The Seattle Seahawks haven't been a traditional dynasty per se since 2014 but their body of work is a rare example of prolonged success in a league structurally tilted toward parity. Pete Carroll's side has posted at least 10 wins in eight of nine seasons and built a very specific type of ballclub around Russell Wilson's dual-threat playmaking and ball-hawking defense while leaving pesky things like assembling a decent offensive line for other franchises.
Outside of the New England Patriots, no team in the NFL has more high-profile continuity when it comes to the coach-quarterback combo. When you close your eyes and picture either Carroll or Wilson, they are standing next to each other. Or centrally located together in the mind's eye.
It appears that the prolonged period of relatively smooth seas is coming to an end. Rumors abound over the 32-year-old's future in Seattle. He definitely doesn't want a trade but if they're thinking about trading him, he happens to have a list handy of acceptable destinations in which he can chase his long-elusive second Super Bowl.
Wilson carries with him a $58 million cap hit. So any team wishing to enjoy his services are going to stack their contracts carefully like the laziest person at a college house who refuses to ever take the trash out. Any trade would carry both great risk and the potential for great reward.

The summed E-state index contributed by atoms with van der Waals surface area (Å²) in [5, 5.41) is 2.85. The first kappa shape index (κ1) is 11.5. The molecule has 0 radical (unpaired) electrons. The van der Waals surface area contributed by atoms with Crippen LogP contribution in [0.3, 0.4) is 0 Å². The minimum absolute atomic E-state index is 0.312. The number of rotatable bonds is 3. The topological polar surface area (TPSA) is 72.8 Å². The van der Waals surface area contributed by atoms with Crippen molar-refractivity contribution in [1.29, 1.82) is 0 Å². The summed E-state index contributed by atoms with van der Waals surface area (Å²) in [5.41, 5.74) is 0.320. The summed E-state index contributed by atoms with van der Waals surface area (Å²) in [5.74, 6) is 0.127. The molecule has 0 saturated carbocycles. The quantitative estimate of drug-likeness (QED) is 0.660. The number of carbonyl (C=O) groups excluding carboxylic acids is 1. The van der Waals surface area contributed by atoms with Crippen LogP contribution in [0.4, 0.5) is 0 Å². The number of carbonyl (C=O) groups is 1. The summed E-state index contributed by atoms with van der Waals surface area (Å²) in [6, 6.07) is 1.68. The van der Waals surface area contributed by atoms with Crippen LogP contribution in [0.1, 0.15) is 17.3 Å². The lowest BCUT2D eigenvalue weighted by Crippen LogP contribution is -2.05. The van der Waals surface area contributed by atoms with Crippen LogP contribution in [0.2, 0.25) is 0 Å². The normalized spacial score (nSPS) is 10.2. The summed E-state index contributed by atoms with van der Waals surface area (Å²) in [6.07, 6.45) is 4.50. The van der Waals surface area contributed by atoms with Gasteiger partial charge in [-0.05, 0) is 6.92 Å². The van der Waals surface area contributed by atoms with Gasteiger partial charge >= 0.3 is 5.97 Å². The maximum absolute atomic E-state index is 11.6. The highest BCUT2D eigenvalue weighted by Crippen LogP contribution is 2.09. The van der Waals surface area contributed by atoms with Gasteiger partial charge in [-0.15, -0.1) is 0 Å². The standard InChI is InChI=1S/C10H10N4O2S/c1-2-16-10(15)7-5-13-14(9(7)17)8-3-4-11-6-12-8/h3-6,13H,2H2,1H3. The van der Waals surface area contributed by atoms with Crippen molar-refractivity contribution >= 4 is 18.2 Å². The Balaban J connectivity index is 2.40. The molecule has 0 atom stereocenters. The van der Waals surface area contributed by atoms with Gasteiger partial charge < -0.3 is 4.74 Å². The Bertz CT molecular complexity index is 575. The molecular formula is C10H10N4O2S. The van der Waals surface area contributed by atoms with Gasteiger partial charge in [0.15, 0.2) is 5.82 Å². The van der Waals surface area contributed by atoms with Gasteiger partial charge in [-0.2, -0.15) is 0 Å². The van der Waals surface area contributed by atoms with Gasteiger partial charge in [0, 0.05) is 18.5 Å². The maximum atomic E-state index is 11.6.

But even if Wilson returns as master and commander of the Seahawks, it's hard to argue that the mood hasn't changed some. Imagining the 12th Man with a single tear rolling down his cheek as the All-American superhero left town is a vision few even bothered envisioning before last season. Now it sort of feels like wheels are in motion and momentum could lead to a total transformation of the franchise by week's end.
That's not to say the party is over. Seattle went 12-4 last season. If Wilson returns, he'll still walk around with the knowledge that he's capable of winning it all. Everyone else will know it too. His receiving corps will only get more experienced. He'll have weapons. And a defense to fall back on which, though not near Legion of Boom level, is above-average.
If Wilson doesn't return and Dak Prescott is the new guy in charge, his fully healthy efforts are good enough to compete. Then there's the idea of a three-way trade to land Deshaun Watson, which would be the best-case scenario.
All of this to say that there could be plenty of good times in the future. Even for Carroll, who at 70 is the league's oldest coach but far from its most docile. Yet the vibe has changed. Probably forever. Someone turned off the music at the wrong time, causing an awkward moment. Someone spilled a drink on the sofa. A new couple is having an argument on the stoop and it's making everyone nervous. Someone should probably turn on a new playlist.